I have cycled and motored through the crash location many times, and I’ve seen the photos — the trucker was making a wide right turn, necessarily slowly. The cyclist was traveling downhill, fast according to an eyewitness; likely as fast as motor vehicles go, and probably out of the field of view of the truck’s mirrors before the truck crossed his path. The trucker could be held at fault, but an alert cyclist with good brakes could have avoided the crash. Most motor-vehicle/bicycle crashes occur when paths cross, as they must, and as they did here. The bike lane here, or for that matter, the sidewalk-like bikeways increasingly seen in Cambridge, only lend a false sense of security. Cyclist education is what can prevent more tragedies like this from happening. The City Council wants to solve the problem with infrastructure?
I listened to the news story about the crash and City Council hearing on WBUR-FM this afternoon, with a number of sound bites of cyclists speaking at the hearing. I found one particularly striking: a woman said that she never once more wanted to hear cyclists being held at fault. Sorry, that is off the mark. Assigning blame is useful in law enforcement and in recovering compensation following a crash, but it is a distraction from the need to develop skills, and keep equipment in good condition, to avoid a crash. It appears to me that in this morning’s crash, both the trucker and the cyclist made mistakes, but the cyclist had the better opportunity to prevent the crash.
I strongly recommend the article from Commute Orlando, What cyclists Need to Know About Trucks.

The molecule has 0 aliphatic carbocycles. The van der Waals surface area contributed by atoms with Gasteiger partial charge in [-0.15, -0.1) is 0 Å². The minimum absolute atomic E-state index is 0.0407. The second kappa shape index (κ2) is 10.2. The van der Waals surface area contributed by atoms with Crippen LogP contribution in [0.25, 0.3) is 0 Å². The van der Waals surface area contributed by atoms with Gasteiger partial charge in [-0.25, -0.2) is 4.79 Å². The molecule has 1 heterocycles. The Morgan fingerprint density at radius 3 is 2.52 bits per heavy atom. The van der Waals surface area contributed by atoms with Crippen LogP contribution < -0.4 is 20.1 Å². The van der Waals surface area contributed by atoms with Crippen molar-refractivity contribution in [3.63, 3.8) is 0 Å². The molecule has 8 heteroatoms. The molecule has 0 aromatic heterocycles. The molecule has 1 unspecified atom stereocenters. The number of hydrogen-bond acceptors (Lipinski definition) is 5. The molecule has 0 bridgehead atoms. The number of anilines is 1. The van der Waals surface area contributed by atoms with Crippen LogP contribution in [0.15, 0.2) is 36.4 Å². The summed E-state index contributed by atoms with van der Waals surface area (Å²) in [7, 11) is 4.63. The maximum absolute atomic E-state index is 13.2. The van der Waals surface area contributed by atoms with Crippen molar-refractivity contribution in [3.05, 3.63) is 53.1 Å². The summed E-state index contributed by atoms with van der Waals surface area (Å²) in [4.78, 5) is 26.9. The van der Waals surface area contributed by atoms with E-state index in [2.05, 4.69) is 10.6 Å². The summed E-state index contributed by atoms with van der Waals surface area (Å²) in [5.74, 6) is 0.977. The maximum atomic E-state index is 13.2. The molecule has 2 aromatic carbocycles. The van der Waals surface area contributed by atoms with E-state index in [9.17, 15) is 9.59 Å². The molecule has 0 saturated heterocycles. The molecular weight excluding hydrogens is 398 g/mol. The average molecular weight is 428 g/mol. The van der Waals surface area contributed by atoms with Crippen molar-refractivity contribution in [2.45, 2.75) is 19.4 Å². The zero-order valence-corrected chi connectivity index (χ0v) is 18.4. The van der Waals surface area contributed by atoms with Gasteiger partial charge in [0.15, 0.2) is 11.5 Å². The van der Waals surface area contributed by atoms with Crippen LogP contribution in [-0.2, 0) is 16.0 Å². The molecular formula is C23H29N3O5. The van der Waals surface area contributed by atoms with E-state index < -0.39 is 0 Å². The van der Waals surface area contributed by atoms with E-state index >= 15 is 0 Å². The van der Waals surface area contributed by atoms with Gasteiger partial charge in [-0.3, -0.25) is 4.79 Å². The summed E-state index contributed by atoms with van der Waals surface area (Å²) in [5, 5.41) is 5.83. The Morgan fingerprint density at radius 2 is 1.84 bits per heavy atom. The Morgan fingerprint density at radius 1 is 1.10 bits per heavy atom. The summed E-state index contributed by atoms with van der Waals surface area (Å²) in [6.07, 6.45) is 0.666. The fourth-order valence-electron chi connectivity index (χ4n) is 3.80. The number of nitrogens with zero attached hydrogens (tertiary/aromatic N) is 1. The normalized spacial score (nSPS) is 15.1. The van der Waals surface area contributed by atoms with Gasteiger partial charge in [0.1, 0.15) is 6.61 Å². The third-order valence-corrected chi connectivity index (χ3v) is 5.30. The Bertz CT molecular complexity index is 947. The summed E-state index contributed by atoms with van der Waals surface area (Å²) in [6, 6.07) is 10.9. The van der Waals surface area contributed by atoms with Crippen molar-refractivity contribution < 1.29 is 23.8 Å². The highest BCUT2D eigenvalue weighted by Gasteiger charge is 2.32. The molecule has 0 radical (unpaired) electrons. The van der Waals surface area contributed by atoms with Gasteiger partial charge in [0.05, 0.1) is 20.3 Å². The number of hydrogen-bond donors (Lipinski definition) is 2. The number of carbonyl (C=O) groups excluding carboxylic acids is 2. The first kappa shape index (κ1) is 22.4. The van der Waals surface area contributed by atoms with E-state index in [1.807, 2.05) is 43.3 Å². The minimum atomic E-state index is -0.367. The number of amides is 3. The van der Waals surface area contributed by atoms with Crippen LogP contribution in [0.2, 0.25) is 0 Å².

Please see my extended comments here: http://john-s-allen.com/blog/?p=4862
I’ve been looking at a blog called “Bike Safe Boston”.
I wrote the following as a comment in response to a post in which the blogger expressed enthusiasm about the Massachusetts law which prevents a left-turning driver from holding a bicyclist at fault in a collision when the bicyclist was overtaking on the right.
Good traffic law respects human abilities and the performance limitations of vehicles. Humans do not have X-ray vision, or instant reaction time, and vehicles cannot stop on a dime. The law of most states says that it is legal to overtake on the right if that can be done in safety, and I consider that sensible.
But you think it’s a great law to hold a motorist — or by the way, another bicyclist — crossing from the left at fault when you speed out into an intersection from concealment to the right of a truck, bus, SUV?
Even in Massachusetts, the bicyclist would be held at fault for colliding with a pedestrian who was walking across from left to right in the crosswalk. So, if you are going to shoot out into the intersection from concealment, consider that you might collide with a motor vehicle, and then it’s the driver’s fault under the law, and the driver’s insurance is more likely to pay for your medical bills or funeral. Isn’t that great! Or you might collide with another bicyclist, who you hope has insurance, and you both could get hurt badly too. Or, you might hit a pedestrian, and then it’s your fault under the law…